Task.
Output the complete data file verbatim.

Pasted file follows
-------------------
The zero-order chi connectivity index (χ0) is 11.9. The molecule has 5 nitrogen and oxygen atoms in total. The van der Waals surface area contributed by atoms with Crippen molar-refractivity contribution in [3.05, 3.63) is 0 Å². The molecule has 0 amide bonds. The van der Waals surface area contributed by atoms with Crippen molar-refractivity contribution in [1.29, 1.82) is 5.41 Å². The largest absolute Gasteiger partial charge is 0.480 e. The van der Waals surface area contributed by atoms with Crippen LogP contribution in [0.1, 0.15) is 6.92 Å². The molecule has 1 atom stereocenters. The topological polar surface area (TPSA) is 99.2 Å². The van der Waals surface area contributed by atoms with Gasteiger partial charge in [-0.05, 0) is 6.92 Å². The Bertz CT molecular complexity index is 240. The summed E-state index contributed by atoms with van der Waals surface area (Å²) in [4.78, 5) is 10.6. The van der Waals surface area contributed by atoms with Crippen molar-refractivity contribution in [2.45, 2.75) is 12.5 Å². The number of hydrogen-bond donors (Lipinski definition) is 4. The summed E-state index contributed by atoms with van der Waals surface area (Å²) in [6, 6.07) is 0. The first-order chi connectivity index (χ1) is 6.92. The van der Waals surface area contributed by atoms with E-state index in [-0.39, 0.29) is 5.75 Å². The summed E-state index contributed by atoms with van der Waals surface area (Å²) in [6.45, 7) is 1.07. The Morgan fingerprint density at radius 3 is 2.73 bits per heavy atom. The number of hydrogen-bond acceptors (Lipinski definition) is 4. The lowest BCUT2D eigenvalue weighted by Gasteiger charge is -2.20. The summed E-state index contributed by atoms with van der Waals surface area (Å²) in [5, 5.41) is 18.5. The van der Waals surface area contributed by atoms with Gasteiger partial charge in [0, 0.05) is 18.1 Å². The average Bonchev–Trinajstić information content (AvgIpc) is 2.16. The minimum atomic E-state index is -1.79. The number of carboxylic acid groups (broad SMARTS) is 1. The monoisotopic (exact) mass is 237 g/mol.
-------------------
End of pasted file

The zero-order chi connectivity index (χ0) is 11.9. The molecule has 5 nitrogen and oxygen atoms in total. The van der Waals surface area contributed by atoms with Crippen molar-refractivity contribution in [3.05, 3.63) is 0 Å². The molecule has 0 amide bonds. The van der Waals surface area contributed by atoms with Crippen molar-refractivity contribution in [1.29, 1.82) is 5.41 Å². The largest absolute Gasteiger partial charge is 0.480 e. The van der Waals surface area contributed by atoms with Crippen LogP contribution in [0.1, 0.15) is 6.92 Å². The molecule has 1 atom stereocenters. The topological polar surface area (TPSA) is 99.2 Å². The van der Waals surface area contributed by atoms with Gasteiger partial charge in [-0.05, 0) is 6.92 Å². The Bertz CT molecular complexity index is 240. The summed E-state index contributed by atoms with van der Waals surface area (Å²) in [4.78, 5) is 10.6. The van der Waals surface area contributed by atoms with Crippen molar-refractivity contribution in [2.45, 2.75) is 12.5 Å². The number of hydrogen-bond donors (Lipinski definition) is 4. The summed E-state index contributed by atoms with van der Waals surface area (Å²) in [6, 6.07) is 0. The first-order chi connectivity index (χ1) is 6.92. The van der Waals surface area contributed by atoms with E-state index in [-0.39, 0.29) is 5.75 Å². The summed E-state index contributed by atoms with van der Waals surface area (Å²) in [6.45, 7) is 1.07. The Morgan fingerprint density at radius 3 is 2.73 bits per heavy atom. The number of hydrogen-bond acceptors (Lipinski definition) is 4. The lowest BCUT2D eigenvalue weighted by Gasteiger charge is -2.20. The summed E-state index contributed by atoms with van der Waals surface area (Å²) in [5, 5.41) is 18.5. The van der Waals surface area contributed by atoms with Gasteiger partial charge in [0, 0.05) is 18.1 Å². The average Bonchev–Trinajstić information content (AvgIpc) is 2.16. The minimum atomic E-state index is -1.79. The number of carboxylic acid groups (broad SMARTS) is 1. The monoisotopic (exact) mass is 237 g/mol.